Have you ever wondered what an H1 tag is and how many you should have on a page? If you have, you will love my blog post on H1 tags. I believe that H1s are underestimated when it comes to on-page search engine optimization.
Think of your webpage as being an outlined document. Remember when you had to outline a term paper in school? Outlining a webpage is a very similar approach. H1 tags aren’t a huge ranking factor, but they can depending on your approach to using H1s on your site. This post will teach you everything you need to know about H1s, and how they can help with your on-page SEO.
Additionally, you are going to learn the perfect method for producing winning H1s that will take your on-page SEO to the next level.
What Is An H1 Tag?
Search engines read the source code of a website. Source code is that long and confusing page that pops up when the wifi or computer is not working correctly. It tells the search engine what is going on on the page and the location of every word. This is where website coders work to design the website, including colors and arrangement. Every element of the website lies within the code or what is also known as a style sheet. Within this page lies the article copy as well. Internet marketers that want to truly understand the path to great search engine optimization should become familiar with the source code page.
The H1 tag is one of many indicators that the search engine must read.
The H1 is an HTML (Hypertext Markup Language) heading tag that indicates the main topic on a web page. When visitors to your website see the H1s, it draws attention as it stands out the most on the page as it generally appears as a larger font than normal text and in bold. Therefore, it is appealing to the user, which is significant because user experience is an important element of SEO.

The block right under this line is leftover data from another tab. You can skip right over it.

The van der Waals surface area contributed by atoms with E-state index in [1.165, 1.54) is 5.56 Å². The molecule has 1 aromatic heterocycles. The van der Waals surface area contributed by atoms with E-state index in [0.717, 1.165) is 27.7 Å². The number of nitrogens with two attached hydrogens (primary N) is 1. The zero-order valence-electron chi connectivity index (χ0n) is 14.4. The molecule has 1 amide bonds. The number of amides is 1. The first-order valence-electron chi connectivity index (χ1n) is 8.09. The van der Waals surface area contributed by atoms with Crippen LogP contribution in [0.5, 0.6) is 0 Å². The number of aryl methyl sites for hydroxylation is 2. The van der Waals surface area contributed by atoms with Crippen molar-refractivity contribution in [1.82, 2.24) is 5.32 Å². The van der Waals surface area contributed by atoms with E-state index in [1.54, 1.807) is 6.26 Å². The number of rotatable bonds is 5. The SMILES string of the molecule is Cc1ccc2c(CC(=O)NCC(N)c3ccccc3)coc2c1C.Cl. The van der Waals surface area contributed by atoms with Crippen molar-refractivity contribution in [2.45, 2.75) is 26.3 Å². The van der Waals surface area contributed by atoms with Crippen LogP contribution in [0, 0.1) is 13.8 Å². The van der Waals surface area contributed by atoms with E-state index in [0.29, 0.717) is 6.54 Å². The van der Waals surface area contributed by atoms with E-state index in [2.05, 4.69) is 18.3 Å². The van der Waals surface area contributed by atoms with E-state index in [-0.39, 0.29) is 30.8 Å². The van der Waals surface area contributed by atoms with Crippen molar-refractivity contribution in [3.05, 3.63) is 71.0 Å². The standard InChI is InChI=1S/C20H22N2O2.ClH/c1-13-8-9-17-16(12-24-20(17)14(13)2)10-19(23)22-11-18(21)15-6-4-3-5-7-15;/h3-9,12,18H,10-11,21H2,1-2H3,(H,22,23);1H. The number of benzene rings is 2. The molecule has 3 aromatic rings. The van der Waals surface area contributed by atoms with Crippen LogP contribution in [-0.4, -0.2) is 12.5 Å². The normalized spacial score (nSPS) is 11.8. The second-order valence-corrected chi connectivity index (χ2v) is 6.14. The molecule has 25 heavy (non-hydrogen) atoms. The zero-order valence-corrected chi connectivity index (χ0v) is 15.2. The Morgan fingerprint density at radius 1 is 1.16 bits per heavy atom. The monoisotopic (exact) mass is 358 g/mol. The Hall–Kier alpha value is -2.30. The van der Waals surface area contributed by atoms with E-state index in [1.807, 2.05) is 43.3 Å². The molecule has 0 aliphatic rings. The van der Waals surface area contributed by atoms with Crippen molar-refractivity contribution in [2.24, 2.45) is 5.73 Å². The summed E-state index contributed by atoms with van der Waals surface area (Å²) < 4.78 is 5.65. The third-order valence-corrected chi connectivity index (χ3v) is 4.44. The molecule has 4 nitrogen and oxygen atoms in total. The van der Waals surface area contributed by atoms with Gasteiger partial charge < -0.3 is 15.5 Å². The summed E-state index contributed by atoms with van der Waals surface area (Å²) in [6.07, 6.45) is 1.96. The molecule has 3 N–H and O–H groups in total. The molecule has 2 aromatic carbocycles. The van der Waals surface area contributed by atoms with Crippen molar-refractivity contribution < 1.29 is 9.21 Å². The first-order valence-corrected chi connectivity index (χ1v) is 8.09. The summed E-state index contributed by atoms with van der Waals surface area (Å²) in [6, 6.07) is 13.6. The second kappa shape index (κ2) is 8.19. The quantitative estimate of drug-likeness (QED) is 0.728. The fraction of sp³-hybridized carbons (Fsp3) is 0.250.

An H1 in HTML looks like this:
<h1> H1 Tag Blog Post </h1>
Why Are H1 Tags Important?
The H1 tag is the most important heading on a page because it’s the highest level tag that shows what your page is about. As a result, search engines like Google give this tag more weight over other headings like H2s, so it helps improve your ranking when you use it correctly.
How Many H1s Should You Have On A Page?
We always have one H1 on a page and then typically use H2s and H3s for sub headings. It depends on the structure of your content and how you want to separate it out.
How To Write An H1 Tag For SEO
After conducting keyword research and you decide on the keywords you’re going to use to optimize your page, make sure to include the primary keywords in your H1 tag. For the majority of times, when writing blog posts, your SEO title tag will be the same as your H1.
It is good practice to include your keywords at the start of both your SEO title and H1. With that being said, only do this when it makes sense to do so.
Tips for Creating Great H1 Tags
- Have one H1 tag per page
- The H1 should describe the topic of your page
- Use H1’s that provide a good user experience and match users intent
- Don’t target the same keywords in different posts
- Use a focused long-tail keyword in your H1
How To Identify H1 Tags On A Website
Through the Page Source
Open up a page on your website and right click on the page and click “View Page Source.”
Once you have followed the above instructions, you will see the page source code.
To search for the H1 tag, press “CTRL” (or command if on a Mac) and “F” to open the search feature on your browser and type “</h1>.”
If you want to do a full analysis of all the H1 tags on your website, you can use Screaming Frog. Screaming Frog will do an analysis of up to 500 pages for free, or you can crawl a much larger site if you have a paid account. Screaming Frog will provide a list of all the H1 tags on our site.